Thailand Motivates TB Patients to Receive Treatment

Speeches Shim

Participants at Motiv8 training in Rayong work together on a group exercise.
Patient-centered approach overcomes resistance
“We gave him time to think and reflect, and the right to make the decision by himself.”

February 2018 — Sirichai* is a construction worker who lives with his wife in Thailand’s Rayong province. In 2013, he was diagnosed with tuberculosis (TB) and has undergone multiple courses of treatment since then. At the age of 50, he learned that he had severely drug-resistant tuberculosis, and doctors recommended an operation to remove part of his lung.

That same day, Sirichai left the hospital with no plans to return or to have the procedure.

Rather than giving up on Sirichai, his health care team visited him at home to use their proactive approach and discuss his concerns. Sirichai worried about the long trip to the hospital for the lung surgery, and he wondered about who would take care of him afterwards.

“So, when will I be picked up tomorrow? What preparations do I have to do?” asked Sirichai. “I want my son to come with me.” 

The team explained the support they could offer, including transportation to the hospital, care during his in-patient stay, and care after he returned home. With his concerns addressed, Sirichai decided to proceed with the operation.

“We gave him time to think and reflect, and the right to make the decision by himself. We only provided enough information so he could decide,” said Preeyapat Intrasub, provincial TB coordinator of the Rayong Provincial Health Office.

Sirichai continues his medicinal treatment and has been responding well. He returned to his construction job, and his health care team is confident that he will successfully complete treatment.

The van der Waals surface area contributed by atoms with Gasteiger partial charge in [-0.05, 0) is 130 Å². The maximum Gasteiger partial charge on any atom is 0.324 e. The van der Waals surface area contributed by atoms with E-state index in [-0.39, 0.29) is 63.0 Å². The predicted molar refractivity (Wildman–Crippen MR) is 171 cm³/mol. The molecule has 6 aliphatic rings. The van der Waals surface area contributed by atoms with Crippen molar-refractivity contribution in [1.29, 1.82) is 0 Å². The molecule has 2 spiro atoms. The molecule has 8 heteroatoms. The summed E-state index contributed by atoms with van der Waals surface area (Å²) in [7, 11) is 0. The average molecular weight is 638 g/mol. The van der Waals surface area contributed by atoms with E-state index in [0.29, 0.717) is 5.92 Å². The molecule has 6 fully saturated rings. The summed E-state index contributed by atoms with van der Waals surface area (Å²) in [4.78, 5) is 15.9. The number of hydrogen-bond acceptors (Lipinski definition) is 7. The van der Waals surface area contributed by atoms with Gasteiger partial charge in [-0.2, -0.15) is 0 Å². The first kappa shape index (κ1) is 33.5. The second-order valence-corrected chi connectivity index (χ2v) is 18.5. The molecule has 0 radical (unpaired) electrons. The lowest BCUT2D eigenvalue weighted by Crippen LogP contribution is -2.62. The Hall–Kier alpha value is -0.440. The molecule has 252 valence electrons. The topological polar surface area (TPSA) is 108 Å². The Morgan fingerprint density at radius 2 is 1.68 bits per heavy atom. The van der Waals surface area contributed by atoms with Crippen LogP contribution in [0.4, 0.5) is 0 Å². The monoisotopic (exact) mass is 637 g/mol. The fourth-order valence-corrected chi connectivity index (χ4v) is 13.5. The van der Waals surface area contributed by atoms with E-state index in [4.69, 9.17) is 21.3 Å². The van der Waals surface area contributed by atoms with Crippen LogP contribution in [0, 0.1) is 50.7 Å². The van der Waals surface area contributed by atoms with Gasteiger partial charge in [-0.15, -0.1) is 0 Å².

This is one example of the power of interviewing called Motiv8, which inspires patients to change their behavior based on internal motivation rather than external directive.

USAID’s Control and Prevention of Tuberculosis (CAP-TB) project has trained 26 health care providers in Thailand to use the motivational interviewing technique. Since 2015, these providers have been using Motiv8 to promote treatment adherence among TB and drug-resistant TB patients, and the novel approach is spreading in Rayong province.

Motivational interviewing challenges the typical patient-provider relationship where patients are simply expected to comply with providers’ recommendations. With this new approach, the patient and provider are partners in the decision-making process. When TB patients are engaged in this way, those who are ambivalent or resistant to treatment move toward getting the care they need and are more likely to be cured.

“I'm accepted by the patient and they open up to me more,” said a health care provider in Rayong following the Motiv8 training. “Before we knew Motiv8, we only gave information that we want to give to the patient. We rarely listened to the knowledge that they already had, how they think and feel, or what problems they faced.”

Proven effectiveness has led to Motiv8’s use with HIV and TB-HIV coinfected patients, both with and without USAID support. Given its success, continued scale-up of this approach could lead to better treatment adherence and improved outcomes in Asia and beyond.

Motiv8 is only one part of the broader USAID CAP-TB patient-centered approach being implemented in countries throughout Asia. The project, which runs from October 2011 through October 2018, has introduced successful patient-centered treatment programs for multidrug-resistant tuberculosis patients in China, Myanmar and Thailand. Tailored for each location, the project delivers consistently higher patient adherence and treatment success rates by focusing on the patient’s requirements, not just the challenging clinical regimens. 

*Name changed to protect privacy.


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